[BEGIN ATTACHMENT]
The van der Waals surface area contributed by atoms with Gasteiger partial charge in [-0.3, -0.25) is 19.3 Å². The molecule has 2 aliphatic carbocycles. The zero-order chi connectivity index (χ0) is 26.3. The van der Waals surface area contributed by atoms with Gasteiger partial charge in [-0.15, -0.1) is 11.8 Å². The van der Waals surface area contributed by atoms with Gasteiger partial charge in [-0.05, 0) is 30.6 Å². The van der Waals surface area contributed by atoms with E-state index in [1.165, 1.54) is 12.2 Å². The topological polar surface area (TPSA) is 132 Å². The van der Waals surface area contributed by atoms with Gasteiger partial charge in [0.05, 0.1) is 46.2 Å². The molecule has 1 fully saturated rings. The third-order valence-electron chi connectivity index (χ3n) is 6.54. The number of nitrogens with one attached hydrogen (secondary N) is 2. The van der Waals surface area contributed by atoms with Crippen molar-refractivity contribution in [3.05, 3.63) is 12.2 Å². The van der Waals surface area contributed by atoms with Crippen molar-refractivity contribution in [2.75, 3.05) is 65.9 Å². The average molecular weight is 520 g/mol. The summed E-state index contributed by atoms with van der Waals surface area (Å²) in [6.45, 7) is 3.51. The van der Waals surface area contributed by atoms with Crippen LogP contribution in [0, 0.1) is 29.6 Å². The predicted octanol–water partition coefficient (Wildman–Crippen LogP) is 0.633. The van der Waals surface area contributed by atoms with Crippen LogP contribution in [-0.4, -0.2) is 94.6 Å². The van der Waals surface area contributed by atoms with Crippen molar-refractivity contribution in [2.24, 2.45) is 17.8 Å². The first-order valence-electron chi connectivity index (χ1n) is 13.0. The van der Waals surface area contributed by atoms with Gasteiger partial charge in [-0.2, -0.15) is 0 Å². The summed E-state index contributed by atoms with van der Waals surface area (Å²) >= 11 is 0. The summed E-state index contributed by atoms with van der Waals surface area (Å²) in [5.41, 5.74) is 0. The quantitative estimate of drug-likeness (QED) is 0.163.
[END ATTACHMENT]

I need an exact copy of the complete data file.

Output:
The van der Waals surface area contributed by atoms with Gasteiger partial charge in [-0.3, -0.25) is 19.3 Å². The molecule has 2 aliphatic carbocycles. The zero-order chi connectivity index (χ0) is 26.3. The van der Waals surface area contributed by atoms with Gasteiger partial charge in [-0.15, -0.1) is 11.8 Å². The van der Waals surface area contributed by atoms with Gasteiger partial charge in [-0.05, 0) is 30.6 Å². The van der Waals surface area contributed by atoms with E-state index in [1.165, 1.54) is 12.2 Å². The topological polar surface area (TPSA) is 132 Å². The van der Waals surface area contributed by atoms with Gasteiger partial charge in [0.05, 0.1) is 46.2 Å². The molecule has 1 fully saturated rings. The third-order valence-electron chi connectivity index (χ3n) is 6.54. The number of nitrogens with one attached hydrogen (secondary N) is 2. The van der Waals surface area contributed by atoms with Crippen molar-refractivity contribution in [3.05, 3.63) is 12.2 Å². The van der Waals surface area contributed by atoms with Crippen molar-refractivity contribution in [2.75, 3.05) is 65.9 Å². The average molecular weight is 520 g/mol. The summed E-state index contributed by atoms with van der Waals surface area (Å²) in [6.45, 7) is 3.51. The van der Waals surface area contributed by atoms with Crippen LogP contribution in [0, 0.1) is 29.6 Å². The predicted octanol–water partition coefficient (Wildman–Crippen LogP) is 0.633. The van der Waals surface area contributed by atoms with Crippen LogP contribution in [-0.4, -0.2) is 94.6 Å². The van der Waals surface area contributed by atoms with Crippen molar-refractivity contribution in [2.24, 2.45) is 17.8 Å². The first-order valence-electron chi connectivity index (χ1n) is 13.0. The van der Waals surface area contributed by atoms with Gasteiger partial charge in [-0.2, -0.15) is 0 Å². The summed E-state index contributed by atoms with van der Waals surface area (Å²) >= 11 is 0. The summed E-state index contributed by atoms with van der Waals surface area (Å²) in [5.41, 5.74) is 0. The quantitative estimate of drug-likeness (QED) is 0.163.